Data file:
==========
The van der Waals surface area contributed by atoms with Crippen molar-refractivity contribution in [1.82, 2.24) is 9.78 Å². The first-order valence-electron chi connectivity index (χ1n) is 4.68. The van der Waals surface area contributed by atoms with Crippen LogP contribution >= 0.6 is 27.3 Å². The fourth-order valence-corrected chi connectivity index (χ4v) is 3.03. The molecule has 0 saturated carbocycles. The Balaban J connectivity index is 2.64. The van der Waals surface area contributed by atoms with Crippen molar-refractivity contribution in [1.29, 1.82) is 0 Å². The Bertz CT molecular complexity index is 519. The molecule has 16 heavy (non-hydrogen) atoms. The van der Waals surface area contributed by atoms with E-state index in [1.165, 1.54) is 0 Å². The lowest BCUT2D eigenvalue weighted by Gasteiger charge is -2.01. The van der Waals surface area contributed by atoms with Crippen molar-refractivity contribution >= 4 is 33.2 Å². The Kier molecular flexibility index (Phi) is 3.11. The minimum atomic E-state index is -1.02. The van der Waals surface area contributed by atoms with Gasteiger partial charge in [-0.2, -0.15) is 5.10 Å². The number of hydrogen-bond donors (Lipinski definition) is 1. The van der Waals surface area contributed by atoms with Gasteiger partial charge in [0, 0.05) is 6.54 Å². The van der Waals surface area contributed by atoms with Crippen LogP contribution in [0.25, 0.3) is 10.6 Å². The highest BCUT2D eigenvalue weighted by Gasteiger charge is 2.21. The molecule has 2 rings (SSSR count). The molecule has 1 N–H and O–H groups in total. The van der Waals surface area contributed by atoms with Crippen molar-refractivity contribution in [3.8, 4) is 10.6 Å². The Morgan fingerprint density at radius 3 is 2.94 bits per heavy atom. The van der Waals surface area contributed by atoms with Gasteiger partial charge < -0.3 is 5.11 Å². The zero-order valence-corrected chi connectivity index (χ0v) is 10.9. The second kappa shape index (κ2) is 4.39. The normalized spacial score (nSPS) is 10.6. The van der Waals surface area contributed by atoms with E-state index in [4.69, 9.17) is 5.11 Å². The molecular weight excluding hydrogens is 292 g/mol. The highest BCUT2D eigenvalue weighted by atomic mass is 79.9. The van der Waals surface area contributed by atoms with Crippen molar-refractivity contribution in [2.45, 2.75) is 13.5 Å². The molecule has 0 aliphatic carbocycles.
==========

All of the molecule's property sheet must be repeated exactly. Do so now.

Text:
The van der Waals surface area contributed by atoms with Crippen molar-refractivity contribution in [1.82, 2.24) is 9.78 Å². The first-order valence-electron chi connectivity index (χ1n) is 4.68. The van der Waals surface area contributed by atoms with Crippen LogP contribution >= 0.6 is 27.3 Å². The fourth-order valence-corrected chi connectivity index (χ4v) is 3.03. The molecule has 0 saturated carbocycles. The Balaban J connectivity index is 2.64. The van der Waals surface area contributed by atoms with Crippen molar-refractivity contribution in [1.29, 1.82) is 0 Å². The Bertz CT molecular complexity index is 519. The molecule has 16 heavy (non-hydrogen) atoms. The van der Waals surface area contributed by atoms with E-state index in [1.165, 1.54) is 0 Å². The lowest BCUT2D eigenvalue weighted by Gasteiger charge is -2.01. The van der Waals surface area contributed by atoms with Crippen molar-refractivity contribution >= 4 is 33.2 Å². The Kier molecular flexibility index (Phi) is 3.11. The minimum atomic E-state index is -1.02. The van der Waals surface area contributed by atoms with Gasteiger partial charge in [-0.2, -0.15) is 5.10 Å². The number of hydrogen-bond donors (Lipinski definition) is 1. The van der Waals surface area contributed by atoms with Gasteiger partial charge in [0, 0.05) is 6.54 Å². The van der Waals surface area contributed by atoms with Crippen LogP contribution in [0.25, 0.3) is 10.6 Å². The highest BCUT2D eigenvalue weighted by Gasteiger charge is 2.21. The molecule has 2 rings (SSSR count). The molecule has 1 N–H and O–H groups in total. The van der Waals surface area contributed by atoms with Crippen molar-refractivity contribution in [3.8, 4) is 10.6 Å². The Morgan fingerprint density at radius 3 is 2.94 bits per heavy atom. The van der Waals surface area contributed by atoms with Gasteiger partial charge < -0.3 is 5.11 Å². The zero-order valence-corrected chi connectivity index (χ0v) is 10.9. The second kappa shape index (κ2) is 4.39. The normalized spacial score (nSPS) is 10.6. The van der Waals surface area contributed by atoms with E-state index in [4.69, 9.17) is 5.11 Å². The molecular weight excluding hydrogens is 292 g/mol. The highest BCUT2D eigenvalue weighted by atomic mass is 79.9. The van der Waals surface area contributed by atoms with Crippen molar-refractivity contribution in [2.45, 2.75) is 13.5 Å². The molecule has 0 aliphatic carbocycles.